Coloring, spraying, glittering, waxing
VIP Roses does more than grow roses; over the years, the company has become well-known for processing roses as well. "We have been painting flowers for a long time now, but in the beginning we only colored our own roses. At the same time, when we decided not to harvest in winter, we had a gap, which we had to fill by buying third-party products. That's when we also started painting tulips. Initially, in one color, but now there are about 50 different varieties in different colors. Especially the earth and natural tones are popular among florists. They usually don't like bright colors, and prefer pastel colors. Nowadays, besides our roses, this has become our core business. We also buy and color gypsophila, lisianthus, carnations, and even allium. There are about 250 different items in our shop. As of today, our roses only represent 1/3 of our turnover."


Marc with a beautiful bunch of dyed tulips in a recently launched new covers

Painting, as well as glittering and waxing, is all done by Sassen in Aalsmeer. How they came up with this is another unique story. "Coloring started about fifteen years ago with a rose from our cultivation, the Dolce Vita. It's a white rose with a pink tip in the middle, but about 20% of the production does not have this heart colored. Without that, flowers were sold for lower prices. That pushed us to start experimenting with painting. At some point, the painted roses even started to be sold for higher prices than the untreated ones."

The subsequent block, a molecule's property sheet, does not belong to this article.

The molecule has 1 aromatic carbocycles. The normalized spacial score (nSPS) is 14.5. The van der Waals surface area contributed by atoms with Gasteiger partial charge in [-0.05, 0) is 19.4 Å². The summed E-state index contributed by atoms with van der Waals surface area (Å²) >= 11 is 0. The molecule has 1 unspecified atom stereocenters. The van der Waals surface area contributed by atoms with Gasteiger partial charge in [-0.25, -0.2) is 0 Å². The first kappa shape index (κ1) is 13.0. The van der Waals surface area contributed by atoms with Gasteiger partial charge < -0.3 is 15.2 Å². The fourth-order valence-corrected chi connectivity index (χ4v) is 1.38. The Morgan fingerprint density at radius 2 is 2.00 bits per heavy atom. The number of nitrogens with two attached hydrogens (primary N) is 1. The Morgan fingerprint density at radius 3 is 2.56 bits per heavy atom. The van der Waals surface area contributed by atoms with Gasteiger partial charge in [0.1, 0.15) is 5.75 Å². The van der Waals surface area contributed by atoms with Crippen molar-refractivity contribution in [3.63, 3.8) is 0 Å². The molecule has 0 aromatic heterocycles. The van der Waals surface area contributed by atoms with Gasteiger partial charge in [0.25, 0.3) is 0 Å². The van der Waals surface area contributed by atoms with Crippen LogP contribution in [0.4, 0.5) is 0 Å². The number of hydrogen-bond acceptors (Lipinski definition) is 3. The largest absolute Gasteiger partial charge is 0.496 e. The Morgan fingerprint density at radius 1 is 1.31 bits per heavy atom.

Instagram
Important in the developments of recent years is Instagram. "It's a lot of work. I spend so many hours on it, sometimes about half of my time during the day. We have 118,000 followers, which is a huge audience, and really facilitates the marketing. If I have something new and I put it on Instagram, sometimes our sales get orders a few minutes later."

"Previously we never had contact with our customers, but we do now. In recent years, VIP Roses has become a renowned brand among florists. We're quite proud of that."

The social media platform allows VIP Roses to immediately grasp the interest in the public. "In the past, if you had a new variety, you'd bring it to the auction, and only then you'd find out whether people liked it or not. Now I put it on Instagram, and I can tell right away whether I'm on the right track, based on the post interactions." Mr. Sassen and Mrs. Sassen in the greenhouse in Ter Aar

Kwekerij Sassen
VIP Roses is the continuation of the rose farm that Marc's father initially founded. "He passed away when I was 15. He had just started a new farm, the one in Ter Aar. I was still in school at the time, and my mother took over. I finished school and continued the business (Kwekerij Sassen) together with my mother and a manager. We always did things a little differently than others. Sometimes I think that happened because we no longer had a father who told us how to handle things. I don't even see myself as a grower really, else I wouldn't be here at the auction all the time, but it's thanks to him and of course our mother that VIP Roses is what it is.".

The cover is designed in honor of the founders, Mrs. and Mr. Sassen

For more information: 
VIP Roses
info@viproses.com 
www.viproses.com